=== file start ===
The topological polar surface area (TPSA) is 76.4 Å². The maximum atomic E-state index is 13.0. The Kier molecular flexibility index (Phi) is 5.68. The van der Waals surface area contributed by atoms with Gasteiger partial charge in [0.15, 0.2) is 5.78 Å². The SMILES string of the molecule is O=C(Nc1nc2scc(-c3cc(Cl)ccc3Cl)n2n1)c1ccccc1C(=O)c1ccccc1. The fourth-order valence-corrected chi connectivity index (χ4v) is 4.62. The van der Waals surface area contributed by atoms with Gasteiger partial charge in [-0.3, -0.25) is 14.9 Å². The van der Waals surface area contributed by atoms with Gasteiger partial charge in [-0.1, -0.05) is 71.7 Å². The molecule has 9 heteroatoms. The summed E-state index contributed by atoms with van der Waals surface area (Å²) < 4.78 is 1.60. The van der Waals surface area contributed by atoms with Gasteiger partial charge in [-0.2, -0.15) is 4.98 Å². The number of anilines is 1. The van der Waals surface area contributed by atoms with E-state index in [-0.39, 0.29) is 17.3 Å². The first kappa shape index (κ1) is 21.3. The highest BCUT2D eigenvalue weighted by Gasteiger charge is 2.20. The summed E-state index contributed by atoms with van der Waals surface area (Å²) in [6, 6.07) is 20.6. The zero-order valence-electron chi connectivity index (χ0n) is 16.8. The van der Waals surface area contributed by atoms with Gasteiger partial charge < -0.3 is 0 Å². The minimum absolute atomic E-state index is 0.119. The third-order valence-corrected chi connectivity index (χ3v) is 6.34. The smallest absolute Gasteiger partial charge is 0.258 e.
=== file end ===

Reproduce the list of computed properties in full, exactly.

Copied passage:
The topological polar surface area (TPSA) is 76.4 Å². The maximum atomic E-state index is 13.0. The Kier molecular flexibility index (Phi) is 5.68. The van der Waals surface area contributed by atoms with Gasteiger partial charge in [0.15, 0.2) is 5.78 Å². The SMILES string of the molecule is O=C(Nc1nc2scc(-c3cc(Cl)ccc3Cl)n2n1)c1ccccc1C(=O)c1ccccc1. The fourth-order valence-corrected chi connectivity index (χ4v) is 4.62. The van der Waals surface area contributed by atoms with Gasteiger partial charge in [-0.3, -0.25) is 14.9 Å². The van der Waals surface area contributed by atoms with Gasteiger partial charge in [-0.1, -0.05) is 71.7 Å². The molecule has 9 heteroatoms. The summed E-state index contributed by atoms with van der Waals surface area (Å²) < 4.78 is 1.60. The van der Waals surface area contributed by atoms with Gasteiger partial charge in [-0.2, -0.15) is 4.98 Å². The number of anilines is 1. The van der Waals surface area contributed by atoms with E-state index in [-0.39, 0.29) is 17.3 Å². The first kappa shape index (κ1) is 21.3. The highest BCUT2D eigenvalue weighted by Gasteiger charge is 2.20. The summed E-state index contributed by atoms with van der Waals surface area (Å²) in [6, 6.07) is 20.6. The zero-order valence-electron chi connectivity index (χ0n) is 16.8. The van der Waals surface area contributed by atoms with Gasteiger partial charge < -0.3 is 0 Å². The minimum absolute atomic E-state index is 0.119. The third-order valence-corrected chi connectivity index (χ3v) is 6.34. The smallest absolute Gasteiger partial charge is 0.258 e.